the Cango Caves is actually somewhere I have been before however I don't actually remember it as it was over 20 years ago when I was a toddler. I did have the T-shirt to prove it though.

There are two trails through the Cango Caves and we wanted to do the adventure trail which goes deep into the caves through some tight areas but unfortunately it was closed so we just went on the standard tour... with lots and lots of other people! The caves are beautiful but have been quite badly treated by tourists over the last few decades causing thousands of years worth of damage and that has led to them closing off quite a few areas in order to protect the caves for the future. People used to snap pieces of limestone off to keep as souvenirs and you can see the damage to the colour of the rock from people touching things as they walk past. You are told not to touch anything but hardly anyone listen to that so I'm not surprised they have decided to keep tourists out of the majority of the caves. 
All in all it was a good tour and the limestone Stalagmites and Stalactites were very impressive. It was also interesting to see how cheap it was compared to other caves we've been to in Australia and New Zealand.

After a coffee we then drove back into Oudtshoorn to the Cango Ostrich farm where we luckily managed to get on a tour just before the huge groups of tour buses appeared. We were told about the incubation process, met a few Ostriches, stood on the Ostrich eggs and fed them before watching the 'Ostrich Jockey's' riding them. You can try riding the Ostriches but you have to be under 75kg's so I was too heavy and Katy thought it looked a bit mean for the Ostrich and wasn't keen so we passed on the Ostrich riding but we watched the jockeys. They put a bag over the Ostriches head while they climb onto it's back and then whip it off again making the Ostrich bolt off. It was interesting but did look a little mean to the Ostriches to be fair.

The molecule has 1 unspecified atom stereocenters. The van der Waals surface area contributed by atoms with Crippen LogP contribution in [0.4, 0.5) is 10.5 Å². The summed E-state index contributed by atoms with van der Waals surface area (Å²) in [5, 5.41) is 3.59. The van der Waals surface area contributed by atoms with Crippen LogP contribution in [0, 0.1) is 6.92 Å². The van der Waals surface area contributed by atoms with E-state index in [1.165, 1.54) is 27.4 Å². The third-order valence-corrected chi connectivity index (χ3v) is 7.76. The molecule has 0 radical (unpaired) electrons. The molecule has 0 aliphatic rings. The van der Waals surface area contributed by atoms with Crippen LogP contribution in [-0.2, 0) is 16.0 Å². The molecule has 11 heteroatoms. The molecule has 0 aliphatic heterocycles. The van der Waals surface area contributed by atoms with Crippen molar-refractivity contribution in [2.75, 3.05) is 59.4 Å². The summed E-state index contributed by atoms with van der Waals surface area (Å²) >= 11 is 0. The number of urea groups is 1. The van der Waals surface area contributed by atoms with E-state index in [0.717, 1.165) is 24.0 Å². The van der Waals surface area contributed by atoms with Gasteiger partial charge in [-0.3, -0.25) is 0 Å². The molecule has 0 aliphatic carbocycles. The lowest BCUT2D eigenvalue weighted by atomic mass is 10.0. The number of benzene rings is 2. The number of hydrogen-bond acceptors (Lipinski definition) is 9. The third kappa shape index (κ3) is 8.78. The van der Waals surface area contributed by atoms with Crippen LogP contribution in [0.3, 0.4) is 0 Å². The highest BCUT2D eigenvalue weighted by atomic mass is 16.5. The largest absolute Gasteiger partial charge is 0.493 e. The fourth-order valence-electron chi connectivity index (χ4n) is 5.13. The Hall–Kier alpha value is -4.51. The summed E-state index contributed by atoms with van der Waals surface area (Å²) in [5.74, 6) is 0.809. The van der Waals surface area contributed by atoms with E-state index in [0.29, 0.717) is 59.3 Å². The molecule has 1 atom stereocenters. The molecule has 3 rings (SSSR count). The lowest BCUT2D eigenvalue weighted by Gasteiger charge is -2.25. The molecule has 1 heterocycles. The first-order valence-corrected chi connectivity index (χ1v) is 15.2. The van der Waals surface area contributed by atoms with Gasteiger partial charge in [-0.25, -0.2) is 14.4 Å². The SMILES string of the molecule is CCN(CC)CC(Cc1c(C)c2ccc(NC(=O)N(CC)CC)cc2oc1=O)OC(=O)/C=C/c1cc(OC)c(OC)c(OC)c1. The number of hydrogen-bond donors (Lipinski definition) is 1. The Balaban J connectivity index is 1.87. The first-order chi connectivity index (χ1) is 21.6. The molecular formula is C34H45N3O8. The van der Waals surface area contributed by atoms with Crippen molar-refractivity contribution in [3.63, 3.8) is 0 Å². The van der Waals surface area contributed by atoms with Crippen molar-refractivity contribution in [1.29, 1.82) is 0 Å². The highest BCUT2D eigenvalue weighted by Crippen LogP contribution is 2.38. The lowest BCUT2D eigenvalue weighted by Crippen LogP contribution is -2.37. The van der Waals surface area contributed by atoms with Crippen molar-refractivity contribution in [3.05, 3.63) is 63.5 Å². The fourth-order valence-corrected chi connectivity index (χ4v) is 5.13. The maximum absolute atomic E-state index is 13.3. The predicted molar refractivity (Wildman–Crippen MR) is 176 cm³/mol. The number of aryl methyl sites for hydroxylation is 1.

An Ostrich egg can feed about 11 people and you can buy them from local supermarkets although I'm not sure what they taste like. We were keeping away from eating any Ostrich meat or eggs as we had heard about a bird flu outbreak in the area some months ago which led to a number of birds having to be culled. Chances are it would be fine, but we didn't want to take any chances. The whole thing seems to have been swept under the carpet, no doubt to protect the tourism industry and apparently they re-opened the doors quite quickly after the outbreak. 
 The last thing we did was to have an Ostrich massage. You stand with your back to the Ostriches holding a bucket of feed and they then lean around you to eat while their necks give you a massage. I've never seen a less relaxing massage as the photo of Katy will show!

So that was the end of our time along the garden route and we then had a 5 hour drive to Hermanus along the N2 highway. We drove past Mossel Bay where we DID NOT dive with great white sharks. We looked into the possibility of going along on one of the boats to see them but the price was the same as diving, which was of no interest having seen too many Youtube videos of cage diving gone wrong where the sharks get into the cage. 

 In Hermanus we met up with my aunt, my cousin and their friends to have lunch at an awesome seafood restaurant called Lemon Butter. The food was delicious and we were sat in the window overlooking the sea... we were there for hours just having amazing wine and food. That is the life!

Next up, Cape Town!